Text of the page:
Fredericton ultra-long distance runner completes two giant races two weeks apart

Drew Wallace’s body is aching, but his mind is light. He is thrilled that he was able to achieve a goal he trained hard for, running 100 miles (160 kilometers) in the Quebec Mega Trail race on July 1 in 33 hours, 3 minutes and 21 seconds.

The ultra-long distance race starts from the town of Baie-Saint-Paul. Part of the route consists of climbing Mont-Sainte-Anne, almost twice. It’s something Wallace tried to accomplish last year but had to stop 90 kilometers away.

« I was moving so slowly and all I could think of was I had 70 kilometers left and number 70 was so big in my head that I guess, like I was lingering there and it is like I can’t do it at this rate. It will be forever.

Wallace didn’t want to repeat last year, so he kept training. He tried to simulate what he would actually go through running 100 miles a week, including hills.

« That was probably the hardest part of the whole hundred miles that I had to tackle was the number of hills, so over 6000 meters of [vertical] in that. So I try to match that in a whole week. So I go to Crabbe Mountain, I go to Odell, I go wherever it was a hill and I do that over and over and over until I hit the required amount for the race. »

A tired runner buy happy at the end of the 100 mile race. (Provided by Drew Wallace)

He knew he was also going to have to deal with extreme fatigue. Runners start at night, go all day and into the following night.

« And so you fight fatigue and you sit in a chair and fall asleep almost instantly and you just try to get up and go. To overcome these things, it’s just a mental checklist of just, you’re just tired and that’s your only excuse, and that’s not good enough, » Wallace said.

Two weeks before running 100 miles, he ran 100 kilometers in another race in Quebec. It didn’t take long for him to recover, but he was ready this time. He knew his biggest challenge would be his mind. Running is 85 to 90 percent mental, Wallace said.

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Drew’s running shoes take a beating on a run like this and sometimes he needs more than one pair. (CBC Jan Lakes)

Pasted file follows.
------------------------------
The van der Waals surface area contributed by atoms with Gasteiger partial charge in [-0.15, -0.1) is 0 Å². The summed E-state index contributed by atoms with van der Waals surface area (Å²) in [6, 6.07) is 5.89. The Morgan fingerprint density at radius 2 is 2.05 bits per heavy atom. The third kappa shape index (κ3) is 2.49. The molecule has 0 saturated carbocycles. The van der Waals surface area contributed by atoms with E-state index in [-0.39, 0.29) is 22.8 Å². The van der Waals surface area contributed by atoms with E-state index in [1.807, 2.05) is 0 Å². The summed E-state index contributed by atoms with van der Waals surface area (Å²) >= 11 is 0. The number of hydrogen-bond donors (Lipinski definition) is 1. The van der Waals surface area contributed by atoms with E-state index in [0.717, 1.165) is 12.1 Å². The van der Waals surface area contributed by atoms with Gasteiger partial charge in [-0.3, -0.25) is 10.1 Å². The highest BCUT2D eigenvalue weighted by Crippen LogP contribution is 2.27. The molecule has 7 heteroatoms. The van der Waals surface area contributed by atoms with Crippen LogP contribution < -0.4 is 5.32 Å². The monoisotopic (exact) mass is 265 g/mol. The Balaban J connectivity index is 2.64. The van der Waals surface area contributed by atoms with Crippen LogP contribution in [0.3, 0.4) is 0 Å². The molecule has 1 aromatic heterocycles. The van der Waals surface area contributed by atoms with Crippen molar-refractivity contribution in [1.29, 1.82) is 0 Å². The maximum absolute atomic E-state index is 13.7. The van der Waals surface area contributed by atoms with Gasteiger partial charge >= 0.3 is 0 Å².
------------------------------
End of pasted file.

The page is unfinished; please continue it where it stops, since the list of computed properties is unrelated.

« There are some really dark times, for sure. I think the more I run the better I kind of get at getting into those little moments where you’re really slow and you have to climb a hill and you don’t want to climb a hill and you have nothing left in you, » Wallace said, « You know you can handle it and your body is capable of so much more than you give it credit for. »

The hardest part of the race was the last 50 kilometers. But runners are allowed to have a pacer, someone who sets the pace and keeps them going for that last leg.

Wallace’s girlfriend was there for him and he says he couldn’t have done it without her.

« There was a time when I was completely exhausted and she just brought me the things I needed. To be at the finish line with her, yes, it was really nice and a time that I will never forget. »

And crossing the finish line was such a relief. « You’re so happy it’s all done and you just want to go to bed and sleep. »

drew wallace
Drew needs to keep things light when running. He takes headlamps for running in the dark and finds it easier to hold his water bottles so the weight doesn’t hurt his back if he carries them in his vest. (CBC Jan Lakes)

Now Wallace is recovering from both races and spending time with his girlfriend and young daughter. But his mind is already on what he’s going to accomplish next.

« I think when we chase hard things, it adds to our character and who we are. And I wanted to see what I was really made of. And as I climb that ladder of longer distances, it’s always been a goal. And it feels good to get there. And the question is always, what do I do now? »

Information morning – Fredericton11:02Ultra long distance runner

Running for a few hours can be tough, but what about 33 hours straight, on tough trails and at high altitudes. ​Jan Lakes spoke to ultra-long distance runner ​Drew Wallace ​from Fredericton​,​ who just finished a 100-mile run in Quebec.

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